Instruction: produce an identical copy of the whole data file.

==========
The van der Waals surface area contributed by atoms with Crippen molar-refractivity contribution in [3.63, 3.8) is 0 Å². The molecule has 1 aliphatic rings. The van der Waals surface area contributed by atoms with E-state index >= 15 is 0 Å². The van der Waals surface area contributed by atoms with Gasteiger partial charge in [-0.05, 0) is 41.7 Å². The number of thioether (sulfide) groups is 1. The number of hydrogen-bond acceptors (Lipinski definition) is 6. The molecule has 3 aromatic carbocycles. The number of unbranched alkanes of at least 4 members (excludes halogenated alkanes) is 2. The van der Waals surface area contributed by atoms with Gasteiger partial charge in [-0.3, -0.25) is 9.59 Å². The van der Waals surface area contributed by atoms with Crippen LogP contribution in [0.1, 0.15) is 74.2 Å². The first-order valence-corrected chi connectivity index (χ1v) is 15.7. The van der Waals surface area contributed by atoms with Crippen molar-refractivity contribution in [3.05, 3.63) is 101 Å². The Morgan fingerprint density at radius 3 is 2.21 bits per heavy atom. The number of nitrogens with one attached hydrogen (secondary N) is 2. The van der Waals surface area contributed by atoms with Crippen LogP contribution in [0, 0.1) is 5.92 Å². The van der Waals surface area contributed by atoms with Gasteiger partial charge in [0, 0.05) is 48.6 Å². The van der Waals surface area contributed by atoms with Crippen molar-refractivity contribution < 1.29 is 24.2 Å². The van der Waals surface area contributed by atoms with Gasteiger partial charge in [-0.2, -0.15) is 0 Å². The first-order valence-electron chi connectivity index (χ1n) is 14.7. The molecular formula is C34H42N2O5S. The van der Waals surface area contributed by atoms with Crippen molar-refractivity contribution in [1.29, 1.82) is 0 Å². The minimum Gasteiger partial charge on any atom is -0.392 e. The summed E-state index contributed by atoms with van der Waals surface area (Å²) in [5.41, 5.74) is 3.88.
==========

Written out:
The van der Waals surface area contributed by atoms with Crippen molar-refractivity contribution in [3.63, 3.8) is 0 Å². The molecule has 1 aliphatic rings. The van der Waals surface area contributed by atoms with E-state index >= 15 is 0 Å². The van der Waals surface area contributed by atoms with Gasteiger partial charge in [-0.05, 0) is 41.7 Å². The number of thioether (sulfide) groups is 1. The number of hydrogen-bond acceptors (Lipinski definition) is 6. The molecule has 3 aromatic carbocycles. The number of unbranched alkanes of at least 4 members (excludes halogenated alkanes) is 2. The van der Waals surface area contributed by atoms with Gasteiger partial charge in [-0.3, -0.25) is 9.59 Å². The van der Waals surface area contributed by atoms with Crippen LogP contribution in [0.1, 0.15) is 74.2 Å². The first-order valence-corrected chi connectivity index (χ1v) is 15.7. The van der Waals surface area contributed by atoms with Crippen molar-refractivity contribution in [3.05, 3.63) is 101 Å². The Morgan fingerprint density at radius 3 is 2.21 bits per heavy atom. The number of nitrogens with one attached hydrogen (secondary N) is 2. The van der Waals surface area contributed by atoms with Crippen LogP contribution in [0, 0.1) is 5.92 Å². The van der Waals surface area contributed by atoms with Gasteiger partial charge in [0, 0.05) is 48.6 Å². The van der Waals surface area contributed by atoms with Crippen molar-refractivity contribution < 1.29 is 24.2 Å². The van der Waals surface area contributed by atoms with Gasteiger partial charge in [-0.2, -0.15) is 0 Å². The first-order valence-electron chi connectivity index (χ1n) is 14.7. The molecular formula is C34H42N2O5S. The van der Waals surface area contributed by atoms with Crippen molar-refractivity contribution in [1.29, 1.82) is 0 Å². The minimum Gasteiger partial charge on any atom is -0.392 e. The summed E-state index contributed by atoms with van der Waals surface area (Å²) in [5.41, 5.74) is 3.88.